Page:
Bermuda Better Energy Plan receives awareness award from Bermuda National Trust
June 20, 2019 - The creators of the Bermuda Better Energy Plan this week walked away with the Bermuda National Trust’s top environmental awareness award.
Alternative energy company BE Solar, British energy consultant Etude and environmental charity Greenrock collaborated on the Better Energy Plan to present an alternative to the draft Integrated Resources Plan (IRP) which had projected that 80 percent of Bermuda’s energy needs for the next 20 years would require fossil fuel generation.
Using existing studies and data, the Bermuda Better Energy Plan instead proposed that alternative energy could provide up to 60 percent of the Island’s energy needs while cutting carbon emissions by 60 percent.
The submission of the plan was accompanied by a series of public meetings organised by Greenrock where Etude staff made presentations which did much to raise awareness about the potential for alternative energy and a cleaner environment.
Bermuda National Trust executive director Bill Zuill said: “The process of finalising the IRP is still underway, and this award was not made as an endorsement of a specific approach. It was given because the Bermuda Better Energy Plan did a superb job of raising awareness that alternative energy is a viable approach and is also good for the environment.”
The award was made at the Trust’s annual awards ceremony and annual general meeting on Tuesday night. The event, held at the Whitney Institute, saw dozens of recipients receive awards.
Also in the awareness category, an award was given to bus company Titan Tours owners Winston and Rashida Godwin for their African Bermuda Dispersion Tours which visit the African Diaspora Heritage Trail (ADHT) sites where Mrs Godwin and local experts bring the stories of fascinating individuals and events to life.
Local artist Vivienne Gardner also received an awareness award for her life’s work creating beautiful stained-glass windows in the Island’s churches, and particularly in the Anglican Cathedral. The award was given to recognize the contribution they have made to Bermuda’s built and cultural heritage.
In the education arena, Warwick Academy Natural History Club received the Michael Darling Shield for starting the club, which maintains an edible garden which produces ingredients for pizza, a small nursery of endemic and native plants and a web cam in a bluebird box. The students in the club also started ‘Mission Compostable’ and 36 WA families are bringing their compost to school to increase healthy soil for the edible garden.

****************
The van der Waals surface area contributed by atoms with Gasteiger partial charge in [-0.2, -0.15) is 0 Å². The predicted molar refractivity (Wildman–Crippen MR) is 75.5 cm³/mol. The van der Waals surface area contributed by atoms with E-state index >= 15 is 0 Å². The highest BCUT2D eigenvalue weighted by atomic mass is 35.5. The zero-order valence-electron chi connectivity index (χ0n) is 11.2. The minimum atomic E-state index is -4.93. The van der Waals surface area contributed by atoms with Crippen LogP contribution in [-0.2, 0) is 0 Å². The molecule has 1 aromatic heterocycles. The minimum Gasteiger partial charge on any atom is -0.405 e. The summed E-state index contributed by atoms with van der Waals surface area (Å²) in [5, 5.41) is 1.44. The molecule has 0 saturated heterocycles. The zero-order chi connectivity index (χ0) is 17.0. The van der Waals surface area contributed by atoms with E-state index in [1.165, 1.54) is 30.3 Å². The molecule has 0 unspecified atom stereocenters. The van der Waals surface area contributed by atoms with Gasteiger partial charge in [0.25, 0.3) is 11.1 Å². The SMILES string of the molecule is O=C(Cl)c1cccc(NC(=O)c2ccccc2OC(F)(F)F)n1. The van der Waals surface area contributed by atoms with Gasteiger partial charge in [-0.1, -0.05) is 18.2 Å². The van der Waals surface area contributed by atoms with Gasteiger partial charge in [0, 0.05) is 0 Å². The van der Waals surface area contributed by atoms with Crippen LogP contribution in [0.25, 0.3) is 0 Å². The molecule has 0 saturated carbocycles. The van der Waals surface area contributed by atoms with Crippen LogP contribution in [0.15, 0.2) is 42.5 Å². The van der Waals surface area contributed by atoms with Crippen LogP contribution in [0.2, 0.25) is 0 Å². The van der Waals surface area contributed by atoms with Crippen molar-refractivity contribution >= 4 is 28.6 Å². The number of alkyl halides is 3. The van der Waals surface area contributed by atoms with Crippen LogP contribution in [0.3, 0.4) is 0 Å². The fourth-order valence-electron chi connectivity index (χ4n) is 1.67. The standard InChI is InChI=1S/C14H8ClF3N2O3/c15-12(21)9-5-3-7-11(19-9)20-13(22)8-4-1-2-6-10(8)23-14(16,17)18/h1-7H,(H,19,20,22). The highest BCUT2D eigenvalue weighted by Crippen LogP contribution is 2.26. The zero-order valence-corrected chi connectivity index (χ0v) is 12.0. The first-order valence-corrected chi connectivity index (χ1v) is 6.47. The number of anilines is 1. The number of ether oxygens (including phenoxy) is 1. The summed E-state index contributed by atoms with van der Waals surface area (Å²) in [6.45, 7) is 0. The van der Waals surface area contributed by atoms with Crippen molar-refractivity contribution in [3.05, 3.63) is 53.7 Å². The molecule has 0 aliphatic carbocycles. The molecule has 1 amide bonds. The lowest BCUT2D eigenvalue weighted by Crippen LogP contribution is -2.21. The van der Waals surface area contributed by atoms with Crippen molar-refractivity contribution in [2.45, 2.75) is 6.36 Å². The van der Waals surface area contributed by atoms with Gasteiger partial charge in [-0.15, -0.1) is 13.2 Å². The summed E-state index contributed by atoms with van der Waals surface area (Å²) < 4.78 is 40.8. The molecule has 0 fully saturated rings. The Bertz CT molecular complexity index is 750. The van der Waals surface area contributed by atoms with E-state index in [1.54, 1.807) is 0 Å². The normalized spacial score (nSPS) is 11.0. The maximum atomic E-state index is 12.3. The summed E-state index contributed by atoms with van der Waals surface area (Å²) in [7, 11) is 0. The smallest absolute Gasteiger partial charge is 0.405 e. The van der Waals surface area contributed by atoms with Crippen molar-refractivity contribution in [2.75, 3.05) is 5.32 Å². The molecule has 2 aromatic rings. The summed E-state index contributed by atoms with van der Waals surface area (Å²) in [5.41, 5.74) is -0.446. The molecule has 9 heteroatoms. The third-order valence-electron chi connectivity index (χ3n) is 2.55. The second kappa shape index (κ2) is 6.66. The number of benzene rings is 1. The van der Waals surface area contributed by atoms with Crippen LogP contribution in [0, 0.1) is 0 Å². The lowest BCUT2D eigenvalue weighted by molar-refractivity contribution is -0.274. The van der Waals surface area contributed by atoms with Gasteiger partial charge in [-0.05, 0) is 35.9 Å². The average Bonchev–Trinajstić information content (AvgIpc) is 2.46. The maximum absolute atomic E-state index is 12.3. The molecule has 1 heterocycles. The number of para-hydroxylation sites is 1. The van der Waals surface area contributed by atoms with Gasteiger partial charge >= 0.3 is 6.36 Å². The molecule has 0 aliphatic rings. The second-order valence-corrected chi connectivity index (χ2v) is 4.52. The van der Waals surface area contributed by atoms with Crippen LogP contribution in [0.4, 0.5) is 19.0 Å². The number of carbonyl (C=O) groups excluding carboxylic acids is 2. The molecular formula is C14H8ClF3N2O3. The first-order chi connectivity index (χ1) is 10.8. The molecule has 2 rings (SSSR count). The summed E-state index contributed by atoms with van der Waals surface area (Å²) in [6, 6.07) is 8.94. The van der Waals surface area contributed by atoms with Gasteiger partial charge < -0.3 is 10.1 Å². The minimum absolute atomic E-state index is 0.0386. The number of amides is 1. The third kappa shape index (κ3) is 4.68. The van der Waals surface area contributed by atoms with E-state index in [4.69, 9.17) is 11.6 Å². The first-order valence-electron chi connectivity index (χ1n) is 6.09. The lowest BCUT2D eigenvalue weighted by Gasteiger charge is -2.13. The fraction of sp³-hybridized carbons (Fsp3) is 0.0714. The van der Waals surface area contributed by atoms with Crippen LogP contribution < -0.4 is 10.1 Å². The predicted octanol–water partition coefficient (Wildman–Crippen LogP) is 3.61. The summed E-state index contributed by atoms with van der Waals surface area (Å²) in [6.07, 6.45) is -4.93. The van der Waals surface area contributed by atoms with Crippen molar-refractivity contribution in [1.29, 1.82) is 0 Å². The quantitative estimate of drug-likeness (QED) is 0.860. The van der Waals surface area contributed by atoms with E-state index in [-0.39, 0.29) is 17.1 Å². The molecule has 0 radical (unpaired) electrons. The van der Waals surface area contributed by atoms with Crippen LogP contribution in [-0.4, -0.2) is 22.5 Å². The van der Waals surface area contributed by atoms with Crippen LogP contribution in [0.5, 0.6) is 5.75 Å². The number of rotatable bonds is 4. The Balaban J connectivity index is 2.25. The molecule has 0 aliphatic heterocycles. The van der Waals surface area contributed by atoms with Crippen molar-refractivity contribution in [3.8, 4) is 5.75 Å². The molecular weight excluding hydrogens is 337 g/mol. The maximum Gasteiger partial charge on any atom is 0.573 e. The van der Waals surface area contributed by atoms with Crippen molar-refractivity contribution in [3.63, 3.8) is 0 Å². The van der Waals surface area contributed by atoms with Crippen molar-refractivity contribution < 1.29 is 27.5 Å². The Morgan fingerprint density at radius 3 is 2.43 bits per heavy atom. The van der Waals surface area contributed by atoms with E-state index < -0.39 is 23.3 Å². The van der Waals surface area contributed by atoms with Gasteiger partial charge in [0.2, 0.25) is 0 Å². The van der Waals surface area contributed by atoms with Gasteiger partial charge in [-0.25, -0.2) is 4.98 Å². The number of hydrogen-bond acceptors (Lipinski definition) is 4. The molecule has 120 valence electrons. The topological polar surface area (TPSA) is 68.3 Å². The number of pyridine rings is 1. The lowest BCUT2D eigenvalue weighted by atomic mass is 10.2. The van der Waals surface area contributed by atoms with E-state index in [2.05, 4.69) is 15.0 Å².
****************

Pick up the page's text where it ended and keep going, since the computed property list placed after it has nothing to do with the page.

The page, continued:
The Wee Environmentalist Award for young children went to Devonshire Pre School’s inquiry-based learning include topics such as insects and plants. They have installed a butterfly garden to study the life cycle of butterflies, introduced trash free lunches and a ‘water only’ policy.
Also receiving an Education Award was Bermuda College for its aquaponics initiative in the Technical Education Centre. Constructed by students and faculty, the solar-powered facility already has more than 12 different types of plants, including budding strawberries, and butter head lettuce (nearly a foot tall), in addition to a dozen or so goldfish.
The final education award went to East End Primary School and teacher Heather DeSilva. Ms DeSilva has invested hours and personal funds to ensure that the school garden is in good shape and works with the students on the importance of vegetable gardening, composting, recycling and living free of pesticides. She spends her lunch hours in the garden with students growing and caring for an edible garden.